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The Food Wars

The Food Wars

According to the gospel of corporate globalization, only large-scale farming methods can feed the world. Well, just as the real-estate mess burst one capitalist bubble, so The Food Wars shows that another has already exploded. Agribusiness and supermarkets control an unprecedented extent of the food chain, yet hunger and food prices have soared. Filipino activist-academic Walden Bello traces the causes of today’s food crisis back to the World Bank’s strategy of structural adjustment, which was applied to around 90 countries in the South. Small farmers and local producers were marginalized as export-orientated food production was promoted and foreign corporations privileged. The result: loss of food security in many parts of the South.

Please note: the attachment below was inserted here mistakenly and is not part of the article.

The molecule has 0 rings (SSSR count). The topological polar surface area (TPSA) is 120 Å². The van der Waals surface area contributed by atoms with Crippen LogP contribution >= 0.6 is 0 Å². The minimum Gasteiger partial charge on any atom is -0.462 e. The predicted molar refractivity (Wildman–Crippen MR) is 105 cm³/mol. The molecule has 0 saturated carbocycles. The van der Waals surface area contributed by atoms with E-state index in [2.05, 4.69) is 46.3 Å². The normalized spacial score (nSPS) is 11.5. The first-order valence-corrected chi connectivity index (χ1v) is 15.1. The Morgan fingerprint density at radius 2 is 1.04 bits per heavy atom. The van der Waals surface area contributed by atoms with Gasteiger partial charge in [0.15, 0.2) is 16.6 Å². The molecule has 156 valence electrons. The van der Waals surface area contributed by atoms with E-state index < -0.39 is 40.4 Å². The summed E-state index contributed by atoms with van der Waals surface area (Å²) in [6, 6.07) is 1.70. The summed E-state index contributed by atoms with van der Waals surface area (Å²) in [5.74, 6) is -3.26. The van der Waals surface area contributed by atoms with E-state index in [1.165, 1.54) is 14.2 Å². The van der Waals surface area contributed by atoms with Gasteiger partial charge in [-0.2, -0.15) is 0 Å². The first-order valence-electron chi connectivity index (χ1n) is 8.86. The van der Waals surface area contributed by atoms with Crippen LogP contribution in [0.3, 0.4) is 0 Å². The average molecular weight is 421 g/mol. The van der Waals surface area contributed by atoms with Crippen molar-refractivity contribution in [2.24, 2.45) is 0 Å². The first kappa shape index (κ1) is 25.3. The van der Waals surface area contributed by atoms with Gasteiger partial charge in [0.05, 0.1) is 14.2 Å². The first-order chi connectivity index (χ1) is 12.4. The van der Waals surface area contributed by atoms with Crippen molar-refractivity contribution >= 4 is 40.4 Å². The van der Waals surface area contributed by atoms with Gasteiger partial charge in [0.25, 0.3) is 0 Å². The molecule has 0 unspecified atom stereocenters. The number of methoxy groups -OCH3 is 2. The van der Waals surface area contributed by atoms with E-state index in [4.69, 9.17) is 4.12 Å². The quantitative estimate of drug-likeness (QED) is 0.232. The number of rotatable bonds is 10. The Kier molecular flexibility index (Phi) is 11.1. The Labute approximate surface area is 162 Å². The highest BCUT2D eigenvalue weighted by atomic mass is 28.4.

Bello’s is a convincing critique. The alternatives he proposes centre on the notion of food sovereignty – prioritizing local food production, harnessing new technology and meshing it with traditional knowledge. Exactly how this can be elevated from a local and regional alternative to a global one is less clear. Bello seems to assume that all countries can and should be self-sufficient in food production, as if they all had an equal capacity and land fertility. Nonetheless, The Food Wars is a valuable contribution to the urgent debate on how to thwart further Tesco-ization of the world and land-grabbing from small producers. If we don’t move in this direction, food riots – such as those that erupted in Egypt and Haiti – will surely escalate into food wars. 

*TF*

New Internationalist issue 428 magazine cover This article is from the December 2009 issue of New Internationalist.
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